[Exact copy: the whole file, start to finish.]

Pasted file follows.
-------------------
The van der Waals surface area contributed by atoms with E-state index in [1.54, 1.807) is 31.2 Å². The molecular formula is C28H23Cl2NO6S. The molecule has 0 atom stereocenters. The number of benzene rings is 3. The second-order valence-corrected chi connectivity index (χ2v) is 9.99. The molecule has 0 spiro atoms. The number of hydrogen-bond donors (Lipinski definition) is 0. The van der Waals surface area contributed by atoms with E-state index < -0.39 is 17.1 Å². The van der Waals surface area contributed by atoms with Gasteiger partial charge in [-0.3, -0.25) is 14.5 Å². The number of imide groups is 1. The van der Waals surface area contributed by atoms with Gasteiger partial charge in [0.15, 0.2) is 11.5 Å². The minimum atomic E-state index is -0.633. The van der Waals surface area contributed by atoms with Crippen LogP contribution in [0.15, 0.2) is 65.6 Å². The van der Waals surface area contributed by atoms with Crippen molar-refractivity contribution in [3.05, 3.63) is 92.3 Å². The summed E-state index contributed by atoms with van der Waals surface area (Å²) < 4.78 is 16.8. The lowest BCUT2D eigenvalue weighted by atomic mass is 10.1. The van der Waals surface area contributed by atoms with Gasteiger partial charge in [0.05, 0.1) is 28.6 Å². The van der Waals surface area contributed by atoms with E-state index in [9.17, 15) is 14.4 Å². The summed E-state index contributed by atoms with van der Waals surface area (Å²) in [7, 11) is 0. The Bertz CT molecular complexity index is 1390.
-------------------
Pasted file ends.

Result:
The van der Waals surface area contributed by atoms with E-state index in [1.54, 1.807) is 31.2 Å². The molecular formula is C28H23Cl2NO6S. The molecule has 0 atom stereocenters. The number of benzene rings is 3. The second-order valence-corrected chi connectivity index (χ2v) is 9.99. The molecule has 0 spiro atoms. The number of hydrogen-bond donors (Lipinski definition) is 0. The van der Waals surface area contributed by atoms with E-state index < -0.39 is 17.1 Å². The van der Waals surface area contributed by atoms with Gasteiger partial charge in [-0.3, -0.25) is 14.5 Å². The number of imide groups is 1. The van der Waals surface area contributed by atoms with Gasteiger partial charge in [0.15, 0.2) is 11.5 Å². The minimum atomic E-state index is -0.633. The van der Waals surface area contributed by atoms with Crippen LogP contribution in [0.15, 0.2) is 65.6 Å². The van der Waals surface area contributed by atoms with Crippen molar-refractivity contribution in [3.05, 3.63) is 92.3 Å². The summed E-state index contributed by atoms with van der Waals surface area (Å²) < 4.78 is 16.8. The lowest BCUT2D eigenvalue weighted by atomic mass is 10.1. The van der Waals surface area contributed by atoms with Gasteiger partial charge in [0.05, 0.1) is 28.6 Å². The van der Waals surface area contributed by atoms with E-state index in [9.17, 15) is 14.4 Å². The summed E-state index contributed by atoms with van der Waals surface area (Å²) in [7, 11) is 0. The Bertz CT molecular complexity index is 1390.